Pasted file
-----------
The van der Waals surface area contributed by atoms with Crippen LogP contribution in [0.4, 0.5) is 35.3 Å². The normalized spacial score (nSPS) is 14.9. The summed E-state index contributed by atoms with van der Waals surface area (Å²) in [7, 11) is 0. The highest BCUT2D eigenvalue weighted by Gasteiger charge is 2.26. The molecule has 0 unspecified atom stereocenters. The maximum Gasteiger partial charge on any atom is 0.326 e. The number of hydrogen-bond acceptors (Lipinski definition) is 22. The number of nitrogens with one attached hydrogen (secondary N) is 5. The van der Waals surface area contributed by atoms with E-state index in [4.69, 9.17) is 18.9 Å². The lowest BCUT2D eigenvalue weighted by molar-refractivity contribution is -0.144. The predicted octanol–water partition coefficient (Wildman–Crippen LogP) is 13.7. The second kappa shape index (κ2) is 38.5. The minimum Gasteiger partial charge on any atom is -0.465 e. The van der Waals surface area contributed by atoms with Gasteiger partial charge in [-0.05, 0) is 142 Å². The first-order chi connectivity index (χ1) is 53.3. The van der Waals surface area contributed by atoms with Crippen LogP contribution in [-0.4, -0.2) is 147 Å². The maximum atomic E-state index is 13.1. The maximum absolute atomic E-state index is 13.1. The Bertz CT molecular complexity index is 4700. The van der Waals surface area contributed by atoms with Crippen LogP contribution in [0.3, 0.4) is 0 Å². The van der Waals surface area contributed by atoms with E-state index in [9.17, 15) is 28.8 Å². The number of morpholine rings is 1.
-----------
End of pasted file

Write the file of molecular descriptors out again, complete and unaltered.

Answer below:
The van der Waals surface area contributed by atoms with Crippen LogP contribution in [0.4, 0.5) is 35.3 Å². The normalized spacial score (nSPS) is 14.9. The summed E-state index contributed by atoms with van der Waals surface area (Å²) in [7, 11) is 0. The highest BCUT2D eigenvalue weighted by Gasteiger charge is 2.26. The molecule has 0 unspecified atom stereocenters. The maximum Gasteiger partial charge on any atom is 0.326 e. The number of hydrogen-bond acceptors (Lipinski definition) is 22. The number of nitrogens with one attached hydrogen (secondary N) is 5. The van der Waals surface area contributed by atoms with E-state index in [4.69, 9.17) is 18.9 Å². The lowest BCUT2D eigenvalue weighted by molar-refractivity contribution is -0.144. The predicted octanol–water partition coefficient (Wildman–Crippen LogP) is 13.7. The second kappa shape index (κ2) is 38.5. The minimum Gasteiger partial charge on any atom is -0.465 e. The van der Waals surface area contributed by atoms with Gasteiger partial charge in [-0.05, 0) is 142 Å². The first-order chi connectivity index (χ1) is 53.3. The van der Waals surface area contributed by atoms with Crippen LogP contribution in [-0.4, -0.2) is 147 Å². The maximum atomic E-state index is 13.1. The maximum absolute atomic E-state index is 13.1. The Bertz CT molecular complexity index is 4700. The van der Waals surface area contributed by atoms with Crippen LogP contribution in [0.3, 0.4) is 0 Å². The van der Waals surface area contributed by atoms with E-state index in [9.17, 15) is 28.8 Å². The number of morpholine rings is 1.